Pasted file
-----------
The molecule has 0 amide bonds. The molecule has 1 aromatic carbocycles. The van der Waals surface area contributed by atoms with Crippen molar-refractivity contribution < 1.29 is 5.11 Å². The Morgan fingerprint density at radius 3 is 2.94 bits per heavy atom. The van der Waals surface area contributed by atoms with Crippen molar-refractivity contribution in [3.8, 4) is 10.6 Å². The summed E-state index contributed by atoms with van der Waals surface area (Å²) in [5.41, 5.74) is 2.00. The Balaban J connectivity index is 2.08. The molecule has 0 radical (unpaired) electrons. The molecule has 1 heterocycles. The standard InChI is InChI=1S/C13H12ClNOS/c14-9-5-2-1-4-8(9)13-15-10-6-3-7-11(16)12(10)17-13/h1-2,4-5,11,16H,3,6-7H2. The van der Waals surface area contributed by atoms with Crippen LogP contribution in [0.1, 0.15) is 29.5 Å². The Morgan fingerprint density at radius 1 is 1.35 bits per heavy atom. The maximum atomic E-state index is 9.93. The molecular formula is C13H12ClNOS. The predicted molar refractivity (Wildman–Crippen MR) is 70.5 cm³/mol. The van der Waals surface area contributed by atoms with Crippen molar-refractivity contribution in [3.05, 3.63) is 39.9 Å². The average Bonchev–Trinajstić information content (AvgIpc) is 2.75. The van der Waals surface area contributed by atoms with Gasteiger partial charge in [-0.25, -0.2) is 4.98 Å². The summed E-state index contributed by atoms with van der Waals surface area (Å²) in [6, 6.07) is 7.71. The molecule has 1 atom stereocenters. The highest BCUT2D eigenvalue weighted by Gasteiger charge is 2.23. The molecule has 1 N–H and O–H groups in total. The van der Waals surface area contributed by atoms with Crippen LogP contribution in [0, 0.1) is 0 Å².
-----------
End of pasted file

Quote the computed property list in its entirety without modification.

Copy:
The molecule has 0 amide bonds. The molecule has 1 aromatic carbocycles. The van der Waals surface area contributed by atoms with Crippen molar-refractivity contribution < 1.29 is 5.11 Å². The Morgan fingerprint density at radius 3 is 2.94 bits per heavy atom. The van der Waals surface area contributed by atoms with Crippen molar-refractivity contribution in [3.8, 4) is 10.6 Å². The summed E-state index contributed by atoms with van der Waals surface area (Å²) in [5.41, 5.74) is 2.00. The Balaban J connectivity index is 2.08. The molecule has 0 radical (unpaired) electrons. The molecule has 1 heterocycles. The standard InChI is InChI=1S/C13H12ClNOS/c14-9-5-2-1-4-8(9)13-15-10-6-3-7-11(16)12(10)17-13/h1-2,4-5,11,16H,3,6-7H2. The van der Waals surface area contributed by atoms with Crippen LogP contribution in [0.1, 0.15) is 29.5 Å². The Morgan fingerprint density at radius 1 is 1.35 bits per heavy atom. The maximum atomic E-state index is 9.93. The molecular formula is C13H12ClNOS. The predicted molar refractivity (Wildman–Crippen MR) is 70.5 cm³/mol. The van der Waals surface area contributed by atoms with Crippen molar-refractivity contribution in [3.05, 3.63) is 39.9 Å². The average Bonchev–Trinajstić information content (AvgIpc) is 2.75. The van der Waals surface area contributed by atoms with Gasteiger partial charge in [-0.25, -0.2) is 4.98 Å². The summed E-state index contributed by atoms with van der Waals surface area (Å²) in [6, 6.07) is 7.71. The molecule has 1 atom stereocenters. The highest BCUT2D eigenvalue weighted by Gasteiger charge is 2.23. The molecule has 1 N–H and O–H groups in total. The van der Waals surface area contributed by atoms with Crippen LogP contribution in [0, 0.1) is 0 Å².